Unions say they will call for strike action starting in January if the French government pushes ahead with its plans to raise the retirement age to 65.
The reform was due to be presented in December, but this has been delayed until January 10. The bill is set to go before MPs in the spring before potentially being implemented from the summer.
Read more: Presentation of France's pension reform bill is deferred to January
Macron’s arguments are ‘pretext’
President Macron said during a recent television interview: “The financial burden is huge and will continue to grow in the years to come. The only lever we have is to work longer.”
He pledged to raise the retirement age to 65 as part of his recent re-election campaign.
However Michaël Zemmour, an economics lecturer at Université Paris 1 Panthéon-Sorbonne, says there is only a “small deficit” forecast for the years to come and the system is not in danger.
He believes this is being used as a “pretext” for pushing through a reform that the government wants for other reasons: namely, to reduce public spending to compensate for cutting taxes on businesses, and to increase productivity by making people work longer.
“As these reasons would not go down well, the government is citing a third reason – the threat to the pensions system – but this is not a serious reason.”
Read more: Labour shortage: France plans to tighten unemployment benefit rules
Report finds spending on pensions will remain stable
In a report published in September, the Conseil d’orientation des retraites advisory body concluded spending on pensions as a percentage of GDP would remain stable in the next five years, from 13.8% in 2021 to 13.9% in 2027.
It should then increase from 2028 to 2032, to between 14.2% and 14.7%.
However, this is due to remain stable, or decrease, between 2032 and 2070.
It is predicted the ageing population will be counterbalanced by the effects of previous reforms raising the retirement age, and by the smaller improvement to pensioners’ living conditions compared to working-age people.
“We are still yet to see the full effects of the previous reforms in France,”he said.
A 2010 reform raised the minimum legal retirement age from 60 to 62, and raised the age when anybody can claim a full pension, if they have not worked the required amount of time, from 65 to 67.
In 2014, the minimum number of trimestres for which you need to have been paying into the system to claim a full pension was gradually raised from 166 (41.5 years), for people born between 1955 and 1957, to 172 (43 years) for those born from 1973.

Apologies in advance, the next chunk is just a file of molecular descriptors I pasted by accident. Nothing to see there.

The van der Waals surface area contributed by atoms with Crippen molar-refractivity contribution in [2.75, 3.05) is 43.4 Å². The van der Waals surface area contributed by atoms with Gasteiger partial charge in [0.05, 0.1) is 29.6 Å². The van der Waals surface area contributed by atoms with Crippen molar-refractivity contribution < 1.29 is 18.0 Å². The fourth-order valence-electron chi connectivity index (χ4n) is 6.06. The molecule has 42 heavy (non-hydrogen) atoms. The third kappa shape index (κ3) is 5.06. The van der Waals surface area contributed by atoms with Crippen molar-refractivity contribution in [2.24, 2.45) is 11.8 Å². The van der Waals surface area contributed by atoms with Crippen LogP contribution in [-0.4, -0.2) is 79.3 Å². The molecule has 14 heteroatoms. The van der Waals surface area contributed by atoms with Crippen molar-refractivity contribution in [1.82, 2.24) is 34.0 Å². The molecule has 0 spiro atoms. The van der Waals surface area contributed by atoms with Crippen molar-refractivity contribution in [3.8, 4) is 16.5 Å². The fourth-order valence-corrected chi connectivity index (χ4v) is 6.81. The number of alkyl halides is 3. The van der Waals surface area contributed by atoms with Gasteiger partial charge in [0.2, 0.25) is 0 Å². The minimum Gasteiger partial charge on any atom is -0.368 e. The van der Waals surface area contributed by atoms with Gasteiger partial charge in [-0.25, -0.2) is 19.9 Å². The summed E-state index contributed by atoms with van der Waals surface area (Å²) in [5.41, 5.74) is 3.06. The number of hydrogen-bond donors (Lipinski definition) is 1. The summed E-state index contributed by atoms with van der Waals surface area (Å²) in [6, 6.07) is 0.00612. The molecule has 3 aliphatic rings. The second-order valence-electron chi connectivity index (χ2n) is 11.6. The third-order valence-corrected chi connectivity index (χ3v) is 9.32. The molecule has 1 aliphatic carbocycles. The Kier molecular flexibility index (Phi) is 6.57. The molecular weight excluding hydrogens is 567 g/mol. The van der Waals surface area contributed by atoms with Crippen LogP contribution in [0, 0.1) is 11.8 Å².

It had previously been 37.5 years until an earlier reform in 1993.
The average retirement age will reach almost 63 by 2030, and 64 in 2040, without further reform, according to a 2018 report from the government think tank France Stratégie.
Read more: Retirement at 65 (not 62) and €1,100 monthly pension: Macron’s plans
Health toll and businesses not employing older people
“People who retired 10 years ago will have a longer retirement than those who stop working today. Since the 2010s, the increase in life expectancy is smaller than the changes to the retirement age,” Dr Zemmour said.
Raising the retirement age could also entrench inequality between those who are in and out of work, he added.
“Those who work until they are 62 will work a couple of years longer, but the 30% to 40% of people who are no longer in work by the time they retire will experience a longer period of economic insecurity.”
In 2018, for every 10 French people aged 60, four were in work, three were retired, and three were either unemployed or economically inactive, according to France Stratégie.
“Retirement protects from insecurity,” Dr Zemmour said. “Most people who retire lose spending power but for the poorest 40%, their income increases, because they acquire a status.”
Among the reasons for these high inactivity rates are the health toll taken by difficult working conditions and businesses not hiring older workers.
According to European Commission data, the average French person leaves the labour market aged 62.3, compared to 63.8 across the EU.
Read more: France’s retirement age debate: What is the healthy life years metric?
60% of mayors are over 60
Dr Zemmour says delaying retirement to a time when people are much less capable of remaining active would transform the way it is experienced.
“In France, political life and volunteer work depend on retired people, as does childcare. Retirement is no longer a time to do nothing.”
He said this trend dates back to François Mitterrand’s decision to lower the retirement age to 60, and is linked to high rates of employment among women, and low rates of part-time work, meaning it often falls to pensioners to run associations, sports clubs and other groups.
According to the Institut Montaigne think tank, 60% of mayors and 40% of departmental councillors in France are over 60.
Reform should address gender inequalities
As well as advantages in terms of health and income, there are macro-economic benefits to maintaining the retirement age at 62, the researcher said.
“Pensioners are better protected from the fluctuations of the economy, and from crises, so they maintain a certain level of consumption, which can soften the impact of a crisis.”
Rather than changing the retirement age, he believes any reform should address gender inequalities due to the fact that people who have not worked their entire adult lives, often women, can end up with measly pensions.
In a press release published in December, the CFDT, CGT, FO, CFE-CGC, CFTC, Unsa, Solidaires, and FSU unions, as well as student organisations, warned of “a major social conflict”.
They announced their intention to organise a first round of strikes and protests “in January if the government digs its heels in over its project”.
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